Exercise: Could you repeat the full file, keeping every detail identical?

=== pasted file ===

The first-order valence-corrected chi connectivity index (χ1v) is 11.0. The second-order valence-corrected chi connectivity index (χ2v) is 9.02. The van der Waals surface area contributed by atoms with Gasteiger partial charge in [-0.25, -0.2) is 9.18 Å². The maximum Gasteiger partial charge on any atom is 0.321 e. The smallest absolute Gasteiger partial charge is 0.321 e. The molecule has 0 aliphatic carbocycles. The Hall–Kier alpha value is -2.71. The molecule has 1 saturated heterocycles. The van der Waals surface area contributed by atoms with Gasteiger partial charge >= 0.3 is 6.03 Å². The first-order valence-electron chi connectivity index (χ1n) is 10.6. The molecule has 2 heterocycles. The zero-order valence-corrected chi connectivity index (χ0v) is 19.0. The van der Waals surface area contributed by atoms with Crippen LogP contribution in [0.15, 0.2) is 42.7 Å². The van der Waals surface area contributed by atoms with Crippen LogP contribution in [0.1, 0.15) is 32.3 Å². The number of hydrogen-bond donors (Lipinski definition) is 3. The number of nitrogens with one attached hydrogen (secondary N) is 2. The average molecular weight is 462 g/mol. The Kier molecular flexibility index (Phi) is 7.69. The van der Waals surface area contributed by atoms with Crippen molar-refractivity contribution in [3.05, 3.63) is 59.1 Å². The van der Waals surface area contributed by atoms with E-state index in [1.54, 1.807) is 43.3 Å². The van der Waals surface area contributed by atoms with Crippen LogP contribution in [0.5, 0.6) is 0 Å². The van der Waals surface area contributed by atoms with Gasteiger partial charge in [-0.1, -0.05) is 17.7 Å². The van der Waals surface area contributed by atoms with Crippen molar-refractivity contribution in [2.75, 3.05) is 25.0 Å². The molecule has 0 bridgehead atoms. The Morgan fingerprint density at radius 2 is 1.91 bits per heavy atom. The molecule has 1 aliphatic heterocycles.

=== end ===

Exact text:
The first-order valence-corrected chi connectivity index (χ1v) is 11.0. The second-order valence-corrected chi connectivity index (χ2v) is 9.02. The van der Waals surface area contributed by atoms with Gasteiger partial charge in [-0.25, -0.2) is 9.18 Å². The maximum Gasteiger partial charge on any atom is 0.321 e. The smallest absolute Gasteiger partial charge is 0.321 e. The molecule has 0 aliphatic carbocycles. The Hall–Kier alpha value is -2.71. The molecule has 1 saturated heterocycles. The van der Waals surface area contributed by atoms with Gasteiger partial charge >= 0.3 is 6.03 Å². The first-order valence-electron chi connectivity index (χ1n) is 10.6. The molecule has 2 heterocycles. The zero-order valence-corrected chi connectivity index (χ0v) is 19.0. The van der Waals surface area contributed by atoms with Crippen LogP contribution in [0.15, 0.2) is 42.7 Å². The van der Waals surface area contributed by atoms with Crippen LogP contribution in [0.1, 0.15) is 32.3 Å². The number of hydrogen-bond donors (Lipinski definition) is 3. The number of nitrogens with one attached hydrogen (secondary N) is 2. The average molecular weight is 462 g/mol. The Kier molecular flexibility index (Phi) is 7.69. The van der Waals surface area contributed by atoms with Crippen molar-refractivity contribution in [3.05, 3.63) is 59.1 Å². The van der Waals surface area contributed by atoms with E-state index in [1.54, 1.807) is 43.3 Å². The van der Waals surface area contributed by atoms with Crippen LogP contribution in [0.5, 0.6) is 0 Å². The van der Waals surface area contributed by atoms with Gasteiger partial charge in [-0.1, -0.05) is 17.7 Å². The van der Waals surface area contributed by atoms with Crippen molar-refractivity contribution in [2.75, 3.05) is 25.0 Å². The molecule has 0 bridgehead atoms. The Morgan fingerprint density at radius 2 is 1.91 bits per heavy atom. The molecule has 1 aliphatic heterocycles.